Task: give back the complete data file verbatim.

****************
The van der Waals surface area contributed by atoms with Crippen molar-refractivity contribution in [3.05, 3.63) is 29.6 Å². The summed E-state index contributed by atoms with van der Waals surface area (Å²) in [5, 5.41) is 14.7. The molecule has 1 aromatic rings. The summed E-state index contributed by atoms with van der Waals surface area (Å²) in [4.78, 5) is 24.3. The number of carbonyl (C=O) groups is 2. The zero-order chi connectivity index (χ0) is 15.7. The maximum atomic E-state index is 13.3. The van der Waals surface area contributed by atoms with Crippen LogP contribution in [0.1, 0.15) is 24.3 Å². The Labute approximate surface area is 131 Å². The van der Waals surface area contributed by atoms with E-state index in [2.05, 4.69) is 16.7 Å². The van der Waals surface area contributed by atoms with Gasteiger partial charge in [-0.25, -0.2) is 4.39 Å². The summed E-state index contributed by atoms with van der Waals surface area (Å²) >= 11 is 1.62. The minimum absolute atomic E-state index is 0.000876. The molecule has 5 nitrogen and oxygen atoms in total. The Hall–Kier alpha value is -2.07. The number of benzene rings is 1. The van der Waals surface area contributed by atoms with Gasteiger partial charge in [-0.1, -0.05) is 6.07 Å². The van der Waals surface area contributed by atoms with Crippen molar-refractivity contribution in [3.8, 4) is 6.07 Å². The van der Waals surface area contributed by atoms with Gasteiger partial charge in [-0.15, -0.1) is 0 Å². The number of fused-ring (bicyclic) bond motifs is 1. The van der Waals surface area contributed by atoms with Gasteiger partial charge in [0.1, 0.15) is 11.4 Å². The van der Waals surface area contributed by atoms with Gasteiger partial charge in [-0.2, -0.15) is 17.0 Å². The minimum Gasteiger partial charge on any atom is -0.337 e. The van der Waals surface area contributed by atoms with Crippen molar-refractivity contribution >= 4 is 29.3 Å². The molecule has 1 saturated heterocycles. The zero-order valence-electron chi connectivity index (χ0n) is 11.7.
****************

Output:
The van der Waals surface area contributed by atoms with Crippen molar-refractivity contribution in [3.05, 3.63) is 29.6 Å². The summed E-state index contributed by atoms with van der Waals surface area (Å²) in [5, 5.41) is 14.7. The molecule has 1 aromatic rings. The summed E-state index contributed by atoms with van der Waals surface area (Å²) in [4.78, 5) is 24.3. The number of carbonyl (C=O) groups is 2. The zero-order chi connectivity index (χ0) is 15.7. The maximum atomic E-state index is 13.3. The van der Waals surface area contributed by atoms with Crippen LogP contribution in [0.1, 0.15) is 24.3 Å². The Labute approximate surface area is 131 Å². The van der Waals surface area contributed by atoms with E-state index in [2.05, 4.69) is 16.7 Å². The van der Waals surface area contributed by atoms with Gasteiger partial charge in [-0.25, -0.2) is 4.39 Å². The summed E-state index contributed by atoms with van der Waals surface area (Å²) >= 11 is 1.62. The minimum absolute atomic E-state index is 0.000876. The molecule has 5 nitrogen and oxygen atoms in total. The Hall–Kier alpha value is -2.07. The number of benzene rings is 1. The van der Waals surface area contributed by atoms with Gasteiger partial charge in [-0.1, -0.05) is 6.07 Å². The van der Waals surface area contributed by atoms with Crippen molar-refractivity contribution in [3.8, 4) is 6.07 Å². The van der Waals surface area contributed by atoms with Gasteiger partial charge in [-0.15, -0.1) is 0 Å². The number of fused-ring (bicyclic) bond motifs is 1. The van der Waals surface area contributed by atoms with Gasteiger partial charge in [0.1, 0.15) is 11.4 Å². The van der Waals surface area contributed by atoms with Gasteiger partial charge in [-0.2, -0.15) is 17.0 Å². The minimum Gasteiger partial charge on any atom is -0.337 e. The van der Waals surface area contributed by atoms with Crippen molar-refractivity contribution >= 4 is 29.3 Å². The molecule has 1 saturated heterocycles. The zero-order valence-electron chi connectivity index (χ0n) is 11.7.